Once hatched, young PGBHs develop rapidly. Competition for food makes feeding time a raucous affair. Often only the strongest survive. Falling or being pushed out of the nest is a fatal happening as the parents will not feed young outside the nest. At 8 weeks the young birds attempt to fly clumsily from one tree to another but return to the nest to be fed. At around 10 weeks the young become independent. Fewer than 25% of juveniles survive to their second year. PGBH mate at 2 years old and choose a new mate every breeding season. Great Blue Herons live long lives, some as long as 17 years.
Threats and Predators
Great Blue Herons are particularly sensitive to human disturbance. The noise and activity of humans as far away as 200 metres from a colony can cause birds to abandon nests. This leaves eggs and nestlings unguarded and vulnerable to predators.
In addition, most of B.C.’s human population live in the heron’s favourite areas – the coast and the southern interior. Land clearing, marsh draining and urban development in these regions is limiting the number of available nesting sites and foraging areas. The human threat is twofold: disturbance that interrupts the reproduction cycle and habitat loss.
The predator most likely to attack a heron nest or to take advantage of an unguarded nest is the bald eagle. Predation and the associated disturbance eagles cause result in significantly higher nest and colony abandonment. Although bald eagle numbers were in serious decline, there has been a robust resurgence in their numbers mainly attributed to a 1972 ban on the pesticide DDT. Eagle populations on the south coast have increased since the mid-1980s and the rate of attacks on nesting herons has more than doubled over the same time period (Vennesland and Butler 2004).
Population Numbers….how are Pacific Great Blue Herons doing?
Ross Vennesland, a Senior Species at Risk Biologist with Environment and Climate Change Canada, Pacific Region, very kindly provided several information sources for this article. Having studied herons since the 1990s, he is quoted in 2010 as saying, “bird counts indicate the population of Pacific Great Blue Herons is in a slow decline, and fewer than 10,000 remain around the “Salish Sea,” a name applied to the inland waterways of Washington and B.C. For reasons that aren’t clear the average number of surviving young herons produced per nest each year has dropped from about two in the 1980s to about one now – a level that might be near the minimum needed to sustain the species.”
Because of the Great Blue Heron’s sensitivity to human activity and its declining population, it has been placed on B.C.’s Blue List of vulnerable species.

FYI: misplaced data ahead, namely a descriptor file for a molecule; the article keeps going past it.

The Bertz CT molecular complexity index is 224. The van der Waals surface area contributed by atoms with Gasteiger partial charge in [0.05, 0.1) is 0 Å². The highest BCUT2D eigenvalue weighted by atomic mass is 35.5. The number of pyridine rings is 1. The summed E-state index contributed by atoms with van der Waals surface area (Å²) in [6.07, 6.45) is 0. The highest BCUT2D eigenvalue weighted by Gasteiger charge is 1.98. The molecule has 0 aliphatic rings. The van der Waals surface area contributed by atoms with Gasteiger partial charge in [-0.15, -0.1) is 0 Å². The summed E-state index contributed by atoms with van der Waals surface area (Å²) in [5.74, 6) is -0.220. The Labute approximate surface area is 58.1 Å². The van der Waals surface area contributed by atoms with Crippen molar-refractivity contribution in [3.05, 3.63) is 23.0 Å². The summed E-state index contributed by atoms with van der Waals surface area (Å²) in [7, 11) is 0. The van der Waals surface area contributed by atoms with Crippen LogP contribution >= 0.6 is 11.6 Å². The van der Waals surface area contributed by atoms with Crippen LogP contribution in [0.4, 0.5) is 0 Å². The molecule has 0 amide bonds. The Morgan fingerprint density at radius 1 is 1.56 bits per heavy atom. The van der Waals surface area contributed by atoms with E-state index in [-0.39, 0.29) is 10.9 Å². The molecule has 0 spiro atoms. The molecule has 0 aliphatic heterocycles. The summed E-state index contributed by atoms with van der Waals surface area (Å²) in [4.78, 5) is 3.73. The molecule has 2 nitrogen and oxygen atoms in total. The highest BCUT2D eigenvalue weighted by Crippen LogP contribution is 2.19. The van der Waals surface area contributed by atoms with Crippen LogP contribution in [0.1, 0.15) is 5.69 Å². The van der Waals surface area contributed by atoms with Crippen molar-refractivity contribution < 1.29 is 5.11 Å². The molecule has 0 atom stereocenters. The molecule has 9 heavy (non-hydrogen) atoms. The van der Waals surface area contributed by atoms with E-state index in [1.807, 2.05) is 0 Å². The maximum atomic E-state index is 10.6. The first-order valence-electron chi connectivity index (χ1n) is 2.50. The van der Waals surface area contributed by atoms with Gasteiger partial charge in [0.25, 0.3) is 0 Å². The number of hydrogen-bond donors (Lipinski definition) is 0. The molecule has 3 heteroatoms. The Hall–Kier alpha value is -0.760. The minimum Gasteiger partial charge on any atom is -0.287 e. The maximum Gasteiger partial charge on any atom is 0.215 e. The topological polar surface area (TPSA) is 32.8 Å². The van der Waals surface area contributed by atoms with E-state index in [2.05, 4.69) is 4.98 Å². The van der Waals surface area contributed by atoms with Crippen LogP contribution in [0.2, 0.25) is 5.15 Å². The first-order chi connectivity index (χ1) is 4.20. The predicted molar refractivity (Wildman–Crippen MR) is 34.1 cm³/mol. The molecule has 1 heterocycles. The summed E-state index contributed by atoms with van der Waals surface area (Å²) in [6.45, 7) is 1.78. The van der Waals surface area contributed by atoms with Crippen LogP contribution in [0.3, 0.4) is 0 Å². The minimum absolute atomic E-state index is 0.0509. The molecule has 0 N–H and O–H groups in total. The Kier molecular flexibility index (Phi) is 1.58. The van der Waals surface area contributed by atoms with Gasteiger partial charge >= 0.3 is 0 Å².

The Pacific Great Blue Heron was assessed as Special Concern in 1997 and again in 2008 by the Committee on the Status of Endangered Wildlife in Canada (COSEWIC) due to a small population size, declining productivity, threats related to Bald Eagle predation, habitat loss, and human disturbance. The species was listed on Schedule 1 of the Species at Risk Act (SARA) in 2010.
The Sunshine Coast has seen a strong decline in nesting population size.(COSEWIC 2008; Chatwin pers. comm. 2014).
In the 1970s and 1980s, the Sunshine Coast had 2 colonies, with 44 pairs near Sechelt and 94 pairs in Pender Harbour (Butler 1997).
These colonies were abandoned after disturbances and relocated colonies have not been found despite repeated searches. (Source: Status and Conservation Stewardship of the Pacific great Blue heron in Canada -Butler and Baudin 1999)
Great Blue Herons, their nests and their eggs are all protected by the British Columbia Wildlife Act and by the federal Migratory Birds Convention Act. Their nest trees are also protected year round, on both public and private land. “Wildlife at Risk” Great Blue Heron - Gov.bc.ca
How can we help the Pacific Great Blue Heron?
1. Herons compete with people for space. Being aware of their presence along the shorelines of fresh or salt water and protecting adequate feeding habitat and nesting space is helpful.
2. Reducing disturbances at nesting sites is especially important at the early stages of nesting. Scientists suggest that, as a general rule, there should be no development within 300 m of the edge of a heron colony and no disturbance in or near nests from March to August.
Unusual events and loud noises such as mechanical chippers, chainsaws, and large trucks may cause the herons to abandon their nests.
3. Protecting large trees near water can help herons find perches and may provide the site for a future nest or colony.
4. You can help scientists and officials alike make informed decisions by providing your bird observations. Upload your photo with location to iNaturalist.ca and scientists will incorporate your data.
It is not common, but occasionally herons choose a nesting site and become tolerant of people. Herons have been nesting in Vancouver’s busy Stanley Park for over 75 years. You can watch live camera footage of a heron nest in Stanley Park and also see archived footage from previous years by going to: “Watch the Pacific Great Blue Heron Live from Stanley Park”
Information for this page is drawn, in part, from the Canadian Wildlife Federation, Hinterland Who’s Who, and the Committee on the Status of Endangered Wildlife in Canada (COSEWIC) and from the following references.
Canadian Wildlife Federation, Hinterland Who’s Who, about Herons
Committee on the Status of Endangered Wildlife in Canada (COSEWIC), report on Blue Heron
Committee on the Status of Endangered Wildlife, Canada, 2008 status report on Blue Heron
South Coast Conservation Program website on coastal herons
Birdfact.com, an excellent resource on Blue Herons
Federal management plan:
Provincial management guidelines (for things like land development)
Atlas of Heron Nesting Locations (note that zero nests are documented in Garden Bay Area)